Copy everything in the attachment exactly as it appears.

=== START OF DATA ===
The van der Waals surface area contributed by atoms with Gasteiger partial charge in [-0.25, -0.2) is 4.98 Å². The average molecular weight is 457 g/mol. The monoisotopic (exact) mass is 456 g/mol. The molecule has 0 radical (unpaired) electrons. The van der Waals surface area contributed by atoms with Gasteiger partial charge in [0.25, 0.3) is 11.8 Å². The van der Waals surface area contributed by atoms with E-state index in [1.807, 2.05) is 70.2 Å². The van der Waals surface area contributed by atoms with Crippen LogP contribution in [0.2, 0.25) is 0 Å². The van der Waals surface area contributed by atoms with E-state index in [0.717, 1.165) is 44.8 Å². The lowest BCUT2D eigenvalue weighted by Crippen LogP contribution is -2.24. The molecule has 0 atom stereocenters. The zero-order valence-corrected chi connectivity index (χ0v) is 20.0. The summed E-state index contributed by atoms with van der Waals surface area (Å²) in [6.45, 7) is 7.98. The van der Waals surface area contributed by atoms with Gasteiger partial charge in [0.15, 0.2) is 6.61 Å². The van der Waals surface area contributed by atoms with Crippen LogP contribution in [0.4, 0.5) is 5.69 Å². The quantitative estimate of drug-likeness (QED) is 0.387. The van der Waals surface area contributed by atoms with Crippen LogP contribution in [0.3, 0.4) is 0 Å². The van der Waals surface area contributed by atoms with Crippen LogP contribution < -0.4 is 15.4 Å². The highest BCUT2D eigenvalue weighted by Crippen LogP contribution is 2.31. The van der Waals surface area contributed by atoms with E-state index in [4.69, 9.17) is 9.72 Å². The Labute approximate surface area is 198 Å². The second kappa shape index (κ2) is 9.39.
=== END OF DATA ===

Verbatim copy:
The van der Waals surface area contributed by atoms with Gasteiger partial charge in [-0.25, -0.2) is 4.98 Å². The average molecular weight is 457 g/mol. The monoisotopic (exact) mass is 456 g/mol. The molecule has 0 radical (unpaired) electrons. The van der Waals surface area contributed by atoms with Gasteiger partial charge in [0.25, 0.3) is 11.8 Å². The van der Waals surface area contributed by atoms with E-state index in [1.807, 2.05) is 70.2 Å². The van der Waals surface area contributed by atoms with Crippen LogP contribution in [0.2, 0.25) is 0 Å². The van der Waals surface area contributed by atoms with E-state index in [0.717, 1.165) is 44.8 Å². The lowest BCUT2D eigenvalue weighted by Crippen LogP contribution is -2.24. The molecule has 0 atom stereocenters. The zero-order valence-corrected chi connectivity index (χ0v) is 20.0. The summed E-state index contributed by atoms with van der Waals surface area (Å²) in [6.45, 7) is 7.98. The van der Waals surface area contributed by atoms with Gasteiger partial charge in [0.15, 0.2) is 6.61 Å². The van der Waals surface area contributed by atoms with Crippen LogP contribution in [0.4, 0.5) is 5.69 Å². The quantitative estimate of drug-likeness (QED) is 0.387. The van der Waals surface area contributed by atoms with Crippen LogP contribution in [0.3, 0.4) is 0 Å². The van der Waals surface area contributed by atoms with Crippen LogP contribution < -0.4 is 15.4 Å². The highest BCUT2D eigenvalue weighted by Crippen LogP contribution is 2.31. The van der Waals surface area contributed by atoms with E-state index in [4.69, 9.17) is 9.72 Å². The Labute approximate surface area is 198 Å². The second kappa shape index (κ2) is 9.39.